Soviet planners envisaged an extensive orbital test flight program for Buran, which at one point included as many as 10 missions, both unmanned and manned. By comparison, the US Space Shuttle flew just four (manned) test flights in 1981— 1982 before being declared operational.

For safety reasons, crews for the initial Buran test flights would have been restricted to just two cosmonauts. First, it was not practical to install ejection seats for more than two crew members and, second, if a life-threatening emergency arose in orbit, a Soyuz would have to be able to come to the rescue. Since that Soyuz needed a “rescue commander”, only two seats would be left in the vehicle for the stranded Buran crew.

Throughout the 1980s, there was disagreement on the composition of the initial Buran crews. LII in Zhukovskiy, backed by the Air Force, argued that both seats should be occupied by its experienced test pilots. However, NPO Energiya, intent on not being sidelined, pushed to fly one of its engineers in the co-pilot seat rather than an LII test pilot. Therefore, two types of crews were considered for most of the duration of the program: crews consisting of two LII pilots, on the one hand, and crews composed of one LII pilot and one NPO Energiya flight engineer, on the other hand.

It should be stressed that as Buran never came anywhere close to flying a manned mission, none of the crews mentioned below was ever officially assigned. The flight plan for the first manned mission remained vague until the end of the program and none of these crews performed any dedicated mission training.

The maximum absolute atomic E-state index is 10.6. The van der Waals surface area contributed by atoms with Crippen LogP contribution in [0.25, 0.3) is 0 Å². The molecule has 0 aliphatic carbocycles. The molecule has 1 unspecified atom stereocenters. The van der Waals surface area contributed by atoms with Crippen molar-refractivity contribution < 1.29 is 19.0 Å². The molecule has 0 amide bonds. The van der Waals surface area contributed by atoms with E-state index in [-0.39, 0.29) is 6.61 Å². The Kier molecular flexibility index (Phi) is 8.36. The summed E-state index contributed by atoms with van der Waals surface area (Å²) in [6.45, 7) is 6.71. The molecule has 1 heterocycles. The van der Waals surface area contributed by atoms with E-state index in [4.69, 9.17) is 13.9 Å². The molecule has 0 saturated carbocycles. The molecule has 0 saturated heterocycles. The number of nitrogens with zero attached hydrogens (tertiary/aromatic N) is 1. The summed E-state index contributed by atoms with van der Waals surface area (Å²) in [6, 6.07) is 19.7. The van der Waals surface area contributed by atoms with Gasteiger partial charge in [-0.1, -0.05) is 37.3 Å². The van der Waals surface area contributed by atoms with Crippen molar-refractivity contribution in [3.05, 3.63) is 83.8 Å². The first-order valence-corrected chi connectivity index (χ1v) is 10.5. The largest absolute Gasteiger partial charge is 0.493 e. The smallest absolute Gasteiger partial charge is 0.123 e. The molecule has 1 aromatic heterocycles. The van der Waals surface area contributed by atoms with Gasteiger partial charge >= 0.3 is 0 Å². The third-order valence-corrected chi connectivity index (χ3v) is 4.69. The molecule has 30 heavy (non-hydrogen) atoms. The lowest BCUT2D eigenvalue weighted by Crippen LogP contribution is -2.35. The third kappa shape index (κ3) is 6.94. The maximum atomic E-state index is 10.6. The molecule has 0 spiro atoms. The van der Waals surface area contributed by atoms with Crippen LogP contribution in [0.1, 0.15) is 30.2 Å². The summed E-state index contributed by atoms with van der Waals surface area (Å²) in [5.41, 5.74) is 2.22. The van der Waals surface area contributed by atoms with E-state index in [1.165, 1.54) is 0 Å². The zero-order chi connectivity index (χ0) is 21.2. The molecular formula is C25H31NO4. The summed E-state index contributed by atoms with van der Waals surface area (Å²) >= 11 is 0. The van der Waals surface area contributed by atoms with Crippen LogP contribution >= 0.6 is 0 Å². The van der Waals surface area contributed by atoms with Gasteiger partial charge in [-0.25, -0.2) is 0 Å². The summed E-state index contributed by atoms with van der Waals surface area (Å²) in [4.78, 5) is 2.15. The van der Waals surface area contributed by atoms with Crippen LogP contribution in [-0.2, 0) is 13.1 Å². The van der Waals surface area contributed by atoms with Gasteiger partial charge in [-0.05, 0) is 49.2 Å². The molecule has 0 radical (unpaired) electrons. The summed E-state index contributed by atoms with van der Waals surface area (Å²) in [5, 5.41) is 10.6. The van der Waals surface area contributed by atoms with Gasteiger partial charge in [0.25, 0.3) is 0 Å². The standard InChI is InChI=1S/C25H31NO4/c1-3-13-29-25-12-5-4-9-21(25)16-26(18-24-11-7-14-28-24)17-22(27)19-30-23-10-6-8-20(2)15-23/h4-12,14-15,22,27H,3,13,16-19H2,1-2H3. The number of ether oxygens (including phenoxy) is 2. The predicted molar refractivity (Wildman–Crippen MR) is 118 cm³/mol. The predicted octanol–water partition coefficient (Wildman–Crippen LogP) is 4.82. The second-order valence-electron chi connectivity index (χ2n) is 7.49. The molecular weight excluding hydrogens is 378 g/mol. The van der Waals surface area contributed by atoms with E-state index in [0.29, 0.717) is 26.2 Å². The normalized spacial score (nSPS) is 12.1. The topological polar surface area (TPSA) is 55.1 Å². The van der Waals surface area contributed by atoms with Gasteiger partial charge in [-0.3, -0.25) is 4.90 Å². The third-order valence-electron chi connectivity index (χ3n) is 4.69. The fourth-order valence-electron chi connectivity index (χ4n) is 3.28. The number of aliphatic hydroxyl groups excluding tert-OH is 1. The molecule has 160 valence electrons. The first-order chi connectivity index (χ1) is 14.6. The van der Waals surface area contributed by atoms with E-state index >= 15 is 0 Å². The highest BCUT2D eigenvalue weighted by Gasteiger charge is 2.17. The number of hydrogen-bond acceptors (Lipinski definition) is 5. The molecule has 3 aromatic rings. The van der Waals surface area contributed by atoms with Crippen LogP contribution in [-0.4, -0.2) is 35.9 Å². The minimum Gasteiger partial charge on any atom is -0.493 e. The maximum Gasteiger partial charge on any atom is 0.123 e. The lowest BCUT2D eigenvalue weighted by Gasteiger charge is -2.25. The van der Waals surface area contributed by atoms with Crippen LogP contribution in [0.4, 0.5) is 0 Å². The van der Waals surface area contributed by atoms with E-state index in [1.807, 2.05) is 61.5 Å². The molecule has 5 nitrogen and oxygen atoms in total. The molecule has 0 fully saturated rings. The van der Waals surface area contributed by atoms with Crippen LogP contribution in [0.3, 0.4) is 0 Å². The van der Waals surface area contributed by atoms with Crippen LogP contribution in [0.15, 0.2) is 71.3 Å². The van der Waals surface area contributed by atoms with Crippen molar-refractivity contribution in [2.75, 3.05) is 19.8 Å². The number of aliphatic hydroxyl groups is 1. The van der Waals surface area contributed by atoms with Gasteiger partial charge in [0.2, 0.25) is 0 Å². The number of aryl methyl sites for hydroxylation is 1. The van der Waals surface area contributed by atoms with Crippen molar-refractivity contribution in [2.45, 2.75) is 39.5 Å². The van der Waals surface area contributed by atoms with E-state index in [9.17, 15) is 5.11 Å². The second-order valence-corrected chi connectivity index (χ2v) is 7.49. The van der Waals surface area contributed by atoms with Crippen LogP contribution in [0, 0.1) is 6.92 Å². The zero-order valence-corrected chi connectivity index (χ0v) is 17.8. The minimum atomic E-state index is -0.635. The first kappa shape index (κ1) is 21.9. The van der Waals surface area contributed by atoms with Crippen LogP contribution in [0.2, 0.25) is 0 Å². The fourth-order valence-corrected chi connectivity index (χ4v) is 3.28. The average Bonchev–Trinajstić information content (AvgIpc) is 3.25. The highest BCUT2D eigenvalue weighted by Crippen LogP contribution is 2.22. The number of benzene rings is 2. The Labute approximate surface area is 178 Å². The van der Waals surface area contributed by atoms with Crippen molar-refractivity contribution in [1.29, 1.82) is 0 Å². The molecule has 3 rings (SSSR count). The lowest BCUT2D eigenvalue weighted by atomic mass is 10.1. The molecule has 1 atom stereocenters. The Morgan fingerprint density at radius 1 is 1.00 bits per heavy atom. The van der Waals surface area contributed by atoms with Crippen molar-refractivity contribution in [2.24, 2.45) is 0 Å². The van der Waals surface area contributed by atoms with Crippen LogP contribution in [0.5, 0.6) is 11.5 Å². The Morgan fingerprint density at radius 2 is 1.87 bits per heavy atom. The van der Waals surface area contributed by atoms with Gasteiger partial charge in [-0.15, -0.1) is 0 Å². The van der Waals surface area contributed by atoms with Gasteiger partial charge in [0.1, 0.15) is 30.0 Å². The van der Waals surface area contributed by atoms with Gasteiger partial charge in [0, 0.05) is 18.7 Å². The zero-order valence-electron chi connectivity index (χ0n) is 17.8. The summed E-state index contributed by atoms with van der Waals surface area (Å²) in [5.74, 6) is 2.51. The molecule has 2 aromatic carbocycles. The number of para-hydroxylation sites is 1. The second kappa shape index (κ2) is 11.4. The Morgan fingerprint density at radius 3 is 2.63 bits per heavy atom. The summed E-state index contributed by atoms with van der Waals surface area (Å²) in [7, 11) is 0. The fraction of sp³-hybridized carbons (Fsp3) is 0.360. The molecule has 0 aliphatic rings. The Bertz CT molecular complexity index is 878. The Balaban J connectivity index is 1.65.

LII crews

From the very beginning LII had the following crews in mind for the first flight:

Prime crew Back-up crew

Igor Volk Anatoliy Levchenko

Rimantas Stankyavichus Aleksandr Shchukin

The preference for Volk-Stankyavichus and Levchenko-Shchukin was reflected in the fact that the two crews flew the bulk of the atmospheric Horizontal Flight Tests with the BTS-002 Buran analog. A total of 24 such flights were performed between November 1985 and April 1988. Volk and Stankyavichus were paired for 11 of the missions and Levchenko and Shchukin jointly flew 4 missions (see Chapter 6).

The original crewing plan was completely disrupted in August 1988, when in a bizarre twist of fate Buran lost its entire back-up crew with the deaths of both Levchenko and Shchukin. As a result, Volk and Stankyavichus were split up and both got new co-pilots from the LII ranks [41]. Volk has claimed that GKNII pilots Ivan Bachurin and Aleksey Boroday, veterans of six BTS-002 flights, were also considered as the back-up crew [42]. The new crews were:

Prime crew Back-up crew

Igor Volk Rimantas Stankyavichus

Magomed Tolboyev Viktor Zabolotskiy

Internal LII documents show that another option considered was to retain the Volk- Stankyavichus team, with Zabolotskiy and Tolboyev acting as back-ups. This plan assumed that Zabolotskiy would first fly a Soyuz mission to give him the necessary spaceflight experience to command Buran if the need arose [43].

When Stankyavichus was killed in a plane crash in September 1990, LII was forced once again to change the composition of the back-up crew [44]. The new crews were:

Prime crew Back-up crew

Igor Volk Viktor Zabolotskiy

Magomed Tolboyev Ural Sultanov

These are the last crews known to have been considered by LII for the first piloted Buran mission.

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